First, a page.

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Afghan News Anchor Is Hopeful For Women In Journalism

Afghanistan -- TV screens at Tolo TV, Kabul.

Afghanistan -- TV screens at Tolo TV, Kabul.

Over the last decade, Afghanistan’s media has emerged from the era of Taliban austerity to generate hundreds of print, radio and television outlets operating in the country’s many languages and extending from its main cities to its most remote villages.

The media watchdog group, Reporters Without Borders, noted “genuine but fragile improvement” in Afghanistan in its 2013 World Press Freedom Index , although it recorded a rise in threats and violence targeting journalists and continued government inaction in response.

Reverberations resulting from this year’s forthcoming presidential elections and the withdrawal of foreign troops from Afghanistan by the end of 2014 will further affect the country’s burgeoning press.

For women journalists, the difficulties of working in such a tenuous media environment are compounded by the deeply conservative nature of Afghan society.

Navida Khusbo is a 21 year-old student at Kabul University in Afghanistan and a reporter and news anchor at Tolo TV, a commercial Kabul-based television channel run by the Moby group that has operated in the country since 2004. She spoke to RFE/RL about her life and work and how she views the challenges ahead.

“It was my passion to be a reporter and appear on television. When I first told my parents, they were a little nervous because it is a patriarchal society and traditional values are very dominant,” said Khusbo. “A woman is traditionally seen as a house wife, not a bread-earner. I must prove otherwise. I am a very good cook. I can sew and tailor very well, but I want to be more than just that because I know that girls of my age in most parts of the world are far ahead of me.”

Explaining the strictures that affect other girls in her country she said, “It is common in rural Afghanistan to find instances of young girls who want to pursue studies, and work--especially with the media, but then the family forcefully marries them off. That is a main reason for a soaring number of women who run away from home, commit suicide or at least give up and fall into depression.”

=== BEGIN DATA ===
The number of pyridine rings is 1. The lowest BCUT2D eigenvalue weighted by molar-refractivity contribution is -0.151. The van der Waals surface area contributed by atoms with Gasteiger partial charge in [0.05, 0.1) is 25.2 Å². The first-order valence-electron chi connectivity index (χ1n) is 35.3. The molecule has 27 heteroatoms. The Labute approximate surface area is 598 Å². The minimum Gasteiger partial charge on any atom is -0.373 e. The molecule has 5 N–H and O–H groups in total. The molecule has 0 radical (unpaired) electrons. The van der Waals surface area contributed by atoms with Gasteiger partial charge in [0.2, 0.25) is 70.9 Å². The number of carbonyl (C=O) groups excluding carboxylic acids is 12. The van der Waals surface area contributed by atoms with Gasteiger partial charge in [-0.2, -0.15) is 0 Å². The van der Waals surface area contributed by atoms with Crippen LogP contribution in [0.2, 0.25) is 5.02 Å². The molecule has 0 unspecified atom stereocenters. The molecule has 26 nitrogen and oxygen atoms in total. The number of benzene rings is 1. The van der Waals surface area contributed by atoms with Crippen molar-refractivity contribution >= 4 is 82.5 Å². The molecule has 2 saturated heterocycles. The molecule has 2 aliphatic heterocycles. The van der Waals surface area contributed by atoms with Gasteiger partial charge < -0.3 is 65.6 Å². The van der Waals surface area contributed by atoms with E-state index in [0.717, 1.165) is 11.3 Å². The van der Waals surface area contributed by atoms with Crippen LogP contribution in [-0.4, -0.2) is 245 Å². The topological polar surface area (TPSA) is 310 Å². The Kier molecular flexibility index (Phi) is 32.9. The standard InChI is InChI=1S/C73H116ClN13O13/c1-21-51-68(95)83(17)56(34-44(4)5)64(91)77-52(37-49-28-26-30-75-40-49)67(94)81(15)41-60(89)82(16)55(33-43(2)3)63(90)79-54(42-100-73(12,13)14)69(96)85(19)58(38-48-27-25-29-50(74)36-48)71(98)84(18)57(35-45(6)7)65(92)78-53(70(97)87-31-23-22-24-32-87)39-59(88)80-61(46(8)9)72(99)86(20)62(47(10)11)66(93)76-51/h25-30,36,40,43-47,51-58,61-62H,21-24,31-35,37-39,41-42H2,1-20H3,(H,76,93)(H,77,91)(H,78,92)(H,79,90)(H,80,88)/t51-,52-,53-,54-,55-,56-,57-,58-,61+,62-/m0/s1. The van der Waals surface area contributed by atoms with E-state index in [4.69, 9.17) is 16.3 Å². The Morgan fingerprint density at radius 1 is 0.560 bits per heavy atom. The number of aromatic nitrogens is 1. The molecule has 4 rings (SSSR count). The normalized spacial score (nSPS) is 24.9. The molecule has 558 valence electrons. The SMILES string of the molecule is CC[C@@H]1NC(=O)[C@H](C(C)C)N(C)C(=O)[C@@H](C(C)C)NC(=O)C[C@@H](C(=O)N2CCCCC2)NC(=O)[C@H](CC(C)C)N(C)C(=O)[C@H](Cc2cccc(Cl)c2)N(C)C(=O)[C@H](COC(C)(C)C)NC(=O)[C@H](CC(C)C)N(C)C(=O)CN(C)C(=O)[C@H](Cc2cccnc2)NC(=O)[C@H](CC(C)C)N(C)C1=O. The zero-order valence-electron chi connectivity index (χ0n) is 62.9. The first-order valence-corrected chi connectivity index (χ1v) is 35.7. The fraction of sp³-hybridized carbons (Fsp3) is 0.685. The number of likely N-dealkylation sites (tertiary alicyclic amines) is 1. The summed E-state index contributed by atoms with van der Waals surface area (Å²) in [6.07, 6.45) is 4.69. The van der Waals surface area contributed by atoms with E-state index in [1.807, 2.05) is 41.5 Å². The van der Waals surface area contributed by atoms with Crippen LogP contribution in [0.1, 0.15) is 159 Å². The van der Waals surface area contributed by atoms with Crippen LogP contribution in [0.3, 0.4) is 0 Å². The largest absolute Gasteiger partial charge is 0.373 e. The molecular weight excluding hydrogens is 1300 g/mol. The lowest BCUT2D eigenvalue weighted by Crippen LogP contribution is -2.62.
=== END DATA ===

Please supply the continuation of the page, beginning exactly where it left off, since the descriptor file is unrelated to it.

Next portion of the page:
But Khusbo is hopeful. “It is a phase that we have to go through and will also pass. We have to eventually come out of our houses and move forward towards creating a better future for ourselves, for our children and grandchildren.”

She draws support from the positive feedback she receives. “I really feel blessed when I receive some positive and kind comments and messages from the young generation, especially young girls,” she said.

Khusbo also remarked on the encouragement she takes from her mother.

“My mother keeps telling me that Afghans will eventually realize that women make up about 50 percent of Afghanistan’s population, and that we shouldn’t be ignored, silenced or marginalized anymore. We have got to come to grips with what kind of a society and culture we are if we are going to maintain a sustainable progressive society.”

Looking at the progress women have made to date, Khusbo said, “There are more than 1000 women in Afghanistan today who work with the media. Women appear on television, despite challenges.”

Responding to fears that 2014 will bring instability and setbacks, she said, “Things are going in the right direction and I am not afraid about post-2014 Afghanistan. I have great hope for the upcoming elections. I believe women have to stand up for their rights, and make their voice heard by going to voting stations on the day of elections.”
She added, “We should display the power of the 50 percent not only to Afghanistan, but to the world.”

--By Nasima Jalalzai